Laying the foundations
Property development takes years—but it all starts with a project and funding. Westpac Property client David Knight of TDF Projects shares his insights about the process of funding and beyond.
Specialised property segment
Three years ago Westpac Commercial started a specialised property segment for south-east Queensland for clients operating up to $20 million. Geoff Dick, Head of Westpac Property in Queensland, says it was counter-cyclical, with a focus on looking after long-proven clients: “Two years ago we were still concentrating on existing clients; a year ago we started aggressively taking on developers from other banks.”
One such existing client was boutique residential development company TDF Projects. “They had a good delivery record, experienced professionals—within the partnership they’ve got quantity surveying skills, estimating skills and building skills,” says Dick.
For David Knight, partner at TDF Projects, a strong relationship with Westpac has been a core component of his company’s development success. “They have shown a confidence in our business model that few, if any, other residential developers would be achieving,” he says. “This mutual respect has grown over the years mainly due to our control of the project numbers, from inception to completion, and their ability to look not only at the numbers but to also look at and understand the end product as well as the team driving it.”
Loan to value ratio
In response to a tighter market, TDF has adjusted the way it approaches funding, including the loan-to-value ratio in its feasibility studies, to fit financial requirements over recent years. Knight says this inevitably means more money up-front from their side. “Our planning/management strategy hasn’t changed all that much,” he adds, saying that quality, well-priced, well-located property always sells. “Having been through the mid-to-late ‘90s as well as the post-GFC dramas, our belief of ‘Don’t develop anything you’re not prepared to live in yourself, because you may have to one day,’ keeps us honest.”
Formed in 2000, TDF Projects is led by Knight, David Woods and John Doran, who have experience as developers and business owner/operators in associated industries. Previous projects include 24 luxury townhouses in Bardon, specifically designed for empty-nesters. TDF is about to wrap up on Laurentia—12 luxury three-bedroom apartments and four luxury townhouses in Taringa, also targeting empty-nesters, in a $13 million project.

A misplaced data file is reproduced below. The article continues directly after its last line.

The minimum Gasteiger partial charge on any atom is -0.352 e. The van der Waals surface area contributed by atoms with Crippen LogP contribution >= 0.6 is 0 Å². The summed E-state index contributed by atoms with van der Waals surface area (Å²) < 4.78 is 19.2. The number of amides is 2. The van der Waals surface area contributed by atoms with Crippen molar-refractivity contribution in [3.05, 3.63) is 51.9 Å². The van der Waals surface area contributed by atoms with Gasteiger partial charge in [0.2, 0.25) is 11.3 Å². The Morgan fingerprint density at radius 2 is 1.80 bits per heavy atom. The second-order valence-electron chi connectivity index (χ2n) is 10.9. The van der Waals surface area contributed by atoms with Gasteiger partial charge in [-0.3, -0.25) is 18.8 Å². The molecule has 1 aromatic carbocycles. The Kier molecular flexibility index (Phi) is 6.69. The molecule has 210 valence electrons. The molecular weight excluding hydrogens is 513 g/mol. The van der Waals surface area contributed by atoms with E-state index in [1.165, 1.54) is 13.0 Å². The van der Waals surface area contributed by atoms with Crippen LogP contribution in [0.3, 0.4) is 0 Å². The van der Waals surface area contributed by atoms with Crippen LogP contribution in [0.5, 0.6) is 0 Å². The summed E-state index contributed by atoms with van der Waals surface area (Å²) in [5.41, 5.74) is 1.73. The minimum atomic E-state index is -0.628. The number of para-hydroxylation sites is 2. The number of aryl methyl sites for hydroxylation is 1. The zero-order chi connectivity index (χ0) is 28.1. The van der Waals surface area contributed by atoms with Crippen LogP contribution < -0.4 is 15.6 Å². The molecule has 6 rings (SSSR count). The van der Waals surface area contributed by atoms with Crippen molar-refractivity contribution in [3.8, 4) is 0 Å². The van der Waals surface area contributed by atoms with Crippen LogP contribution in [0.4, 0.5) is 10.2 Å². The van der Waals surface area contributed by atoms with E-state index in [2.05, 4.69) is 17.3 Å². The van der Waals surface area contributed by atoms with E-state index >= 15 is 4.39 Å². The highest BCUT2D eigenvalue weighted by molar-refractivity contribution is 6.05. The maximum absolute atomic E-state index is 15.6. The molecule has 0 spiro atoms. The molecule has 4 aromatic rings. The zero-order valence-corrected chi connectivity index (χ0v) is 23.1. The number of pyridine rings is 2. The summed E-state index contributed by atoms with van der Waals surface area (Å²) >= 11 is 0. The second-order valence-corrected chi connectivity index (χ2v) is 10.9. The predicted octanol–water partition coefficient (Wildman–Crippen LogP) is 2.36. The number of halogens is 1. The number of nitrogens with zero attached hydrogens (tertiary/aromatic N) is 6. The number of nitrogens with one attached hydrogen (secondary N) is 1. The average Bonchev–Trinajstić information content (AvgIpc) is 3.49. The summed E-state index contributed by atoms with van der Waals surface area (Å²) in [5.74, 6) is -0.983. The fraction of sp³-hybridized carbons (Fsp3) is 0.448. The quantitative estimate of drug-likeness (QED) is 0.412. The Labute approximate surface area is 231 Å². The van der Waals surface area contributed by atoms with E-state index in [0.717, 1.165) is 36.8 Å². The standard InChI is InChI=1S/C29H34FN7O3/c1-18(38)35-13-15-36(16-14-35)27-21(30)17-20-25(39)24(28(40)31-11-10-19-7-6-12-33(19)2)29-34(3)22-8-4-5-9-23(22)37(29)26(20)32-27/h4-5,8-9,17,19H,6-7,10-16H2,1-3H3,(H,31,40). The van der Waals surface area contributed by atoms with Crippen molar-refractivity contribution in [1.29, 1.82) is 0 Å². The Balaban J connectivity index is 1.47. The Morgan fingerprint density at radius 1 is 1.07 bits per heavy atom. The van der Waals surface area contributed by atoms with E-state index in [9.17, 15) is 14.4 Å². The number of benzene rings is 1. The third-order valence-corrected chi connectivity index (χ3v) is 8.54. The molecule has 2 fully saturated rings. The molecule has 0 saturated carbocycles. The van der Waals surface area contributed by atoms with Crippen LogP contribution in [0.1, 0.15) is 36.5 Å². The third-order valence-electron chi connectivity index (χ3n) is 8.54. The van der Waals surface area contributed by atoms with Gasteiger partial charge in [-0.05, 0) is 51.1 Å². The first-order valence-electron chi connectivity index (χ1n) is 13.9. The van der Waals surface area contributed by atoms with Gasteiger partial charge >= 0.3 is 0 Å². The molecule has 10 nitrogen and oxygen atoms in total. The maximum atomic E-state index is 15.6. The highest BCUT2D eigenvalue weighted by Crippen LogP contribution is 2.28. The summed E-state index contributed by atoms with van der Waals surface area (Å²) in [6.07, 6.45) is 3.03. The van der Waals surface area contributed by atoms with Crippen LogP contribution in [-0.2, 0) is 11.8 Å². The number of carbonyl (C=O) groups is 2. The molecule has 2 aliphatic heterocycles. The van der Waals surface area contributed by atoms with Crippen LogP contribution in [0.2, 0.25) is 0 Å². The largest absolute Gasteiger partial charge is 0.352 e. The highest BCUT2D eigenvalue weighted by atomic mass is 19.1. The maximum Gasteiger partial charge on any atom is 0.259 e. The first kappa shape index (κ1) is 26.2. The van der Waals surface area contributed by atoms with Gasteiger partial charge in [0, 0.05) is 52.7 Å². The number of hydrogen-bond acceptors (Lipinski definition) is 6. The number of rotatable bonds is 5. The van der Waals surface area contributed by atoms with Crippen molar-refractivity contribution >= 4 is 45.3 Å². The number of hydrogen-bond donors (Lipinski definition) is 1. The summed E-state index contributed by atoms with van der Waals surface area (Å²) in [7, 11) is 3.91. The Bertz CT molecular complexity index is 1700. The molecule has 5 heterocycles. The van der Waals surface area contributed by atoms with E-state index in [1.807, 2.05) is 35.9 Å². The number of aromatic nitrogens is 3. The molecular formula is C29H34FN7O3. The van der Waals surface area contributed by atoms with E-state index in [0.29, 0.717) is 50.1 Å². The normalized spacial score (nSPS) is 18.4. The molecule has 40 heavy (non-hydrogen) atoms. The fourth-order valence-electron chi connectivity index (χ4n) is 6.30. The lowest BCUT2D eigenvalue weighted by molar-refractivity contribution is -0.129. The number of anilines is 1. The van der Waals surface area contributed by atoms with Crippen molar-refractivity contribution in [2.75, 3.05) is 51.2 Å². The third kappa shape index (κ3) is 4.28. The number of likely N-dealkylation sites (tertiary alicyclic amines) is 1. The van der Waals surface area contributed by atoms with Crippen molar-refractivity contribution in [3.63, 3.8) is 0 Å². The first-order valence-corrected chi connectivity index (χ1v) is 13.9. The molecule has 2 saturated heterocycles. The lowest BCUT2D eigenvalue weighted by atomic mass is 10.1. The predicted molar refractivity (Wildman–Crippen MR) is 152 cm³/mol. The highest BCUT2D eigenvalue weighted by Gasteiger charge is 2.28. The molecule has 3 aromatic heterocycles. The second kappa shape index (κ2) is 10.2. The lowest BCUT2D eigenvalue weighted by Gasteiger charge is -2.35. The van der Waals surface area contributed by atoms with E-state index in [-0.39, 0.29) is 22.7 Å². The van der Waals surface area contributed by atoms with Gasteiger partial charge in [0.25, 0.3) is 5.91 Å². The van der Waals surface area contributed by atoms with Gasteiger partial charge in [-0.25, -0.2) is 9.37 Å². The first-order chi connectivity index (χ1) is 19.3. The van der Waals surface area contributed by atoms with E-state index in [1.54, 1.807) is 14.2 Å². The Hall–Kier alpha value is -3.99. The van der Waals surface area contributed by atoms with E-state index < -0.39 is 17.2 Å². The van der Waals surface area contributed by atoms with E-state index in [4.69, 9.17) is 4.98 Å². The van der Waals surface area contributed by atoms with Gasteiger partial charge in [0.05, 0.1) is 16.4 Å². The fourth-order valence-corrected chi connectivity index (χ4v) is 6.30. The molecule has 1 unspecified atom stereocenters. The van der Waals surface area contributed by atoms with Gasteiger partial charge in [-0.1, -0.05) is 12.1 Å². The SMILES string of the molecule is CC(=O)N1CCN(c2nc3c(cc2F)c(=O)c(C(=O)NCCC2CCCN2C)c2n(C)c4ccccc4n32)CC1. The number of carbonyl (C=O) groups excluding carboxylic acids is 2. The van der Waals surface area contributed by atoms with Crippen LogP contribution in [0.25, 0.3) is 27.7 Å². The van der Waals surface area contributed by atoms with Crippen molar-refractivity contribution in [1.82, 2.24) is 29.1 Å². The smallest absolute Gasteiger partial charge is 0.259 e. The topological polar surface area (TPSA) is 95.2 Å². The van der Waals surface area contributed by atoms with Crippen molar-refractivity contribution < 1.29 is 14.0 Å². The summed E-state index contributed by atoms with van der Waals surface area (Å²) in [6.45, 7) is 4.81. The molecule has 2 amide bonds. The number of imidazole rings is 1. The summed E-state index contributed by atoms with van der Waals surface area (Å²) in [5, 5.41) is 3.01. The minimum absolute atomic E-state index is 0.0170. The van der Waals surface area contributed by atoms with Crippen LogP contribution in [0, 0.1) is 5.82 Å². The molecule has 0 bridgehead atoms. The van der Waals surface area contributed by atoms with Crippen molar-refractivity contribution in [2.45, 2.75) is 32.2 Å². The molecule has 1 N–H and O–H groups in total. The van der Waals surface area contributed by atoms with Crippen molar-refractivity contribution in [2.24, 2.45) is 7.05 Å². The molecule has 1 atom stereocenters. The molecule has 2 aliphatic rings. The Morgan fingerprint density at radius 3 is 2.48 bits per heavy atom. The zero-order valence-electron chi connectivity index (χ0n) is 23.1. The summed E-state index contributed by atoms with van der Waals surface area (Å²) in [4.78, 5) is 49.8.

And it doesn’t look beyond Westpac for alternative funding, with Knight saying that while there are other courses of finance, the cost of it is too high. “There are developments that need that type of funding, but I’ve always got to ask the question, ‘Why do you need that type of funding?’ Are you equipped, if people have got to put that amount of risk on the job? “I suppose I’m a little bit spoilt when it comes to funding, because we’re fairly experienced in what we do and people, half the time, come to us for advice.”
When funding a new development, Dick says the most important element from the bank’s perspective is that the development is going to be self-liquidating. Developers need to demonstrate there’s a market and that they have equity to back their judgement. For the developer, there are many boxes to tick off. Knight says the fundamentals are the same for all developers: if the site has an approval, it must review plans for costs and marketability, and conditions of approval for any red herrings. The developer must also produce a detailed budget cost of construction and complete a detailed feasibility study. “Prepare your own comparable [end product] valuation,” Knight adds. “Have the answers before the financier asks the questions. If the site has no approval, employ an experienced architect to develop your concept and have a well-oiled team of subconsultants at the ready. Use historical costing to guide the process.”
Challenges with approval
And Knight acknowledges the challenges developers face in getting a development project approved, funded and under construction. He’s critical of archaic council conditions designed for large land subdivisions being placed on infill development sites, describing them as expensive and unnecessary. “The vendor perception is that a developer can get an approval in three to four months when, on average, it’s nine to 12.” Knight expresses frustration at the time it takes for things to come together. “At local council, you can have a team of five or six individuals needing to respond to their assessment manager to process a simple application. You only need one individual who works a three-day week and another who takes a holiday midway through your application for their prescribed 20-day period to be extended another 20 days. It’s an automatic one month delay. If this falls over Christmas, make that a two-month delay,” he explains.
Valuations of the end product are also a major issue, as well as finding sites in the right areas, weather conditions and buyer procrastination. “They know they need to move and downsize but many hang on and miss out on the quality of life they should be enjoying.” As for key lessons learnt, Knight says it’s important to understand the hidden costs of development—costs other than land, building and finance/selling—because there is much more to consider. “People don’t believe the real cost of construction as no two jobs are the same.”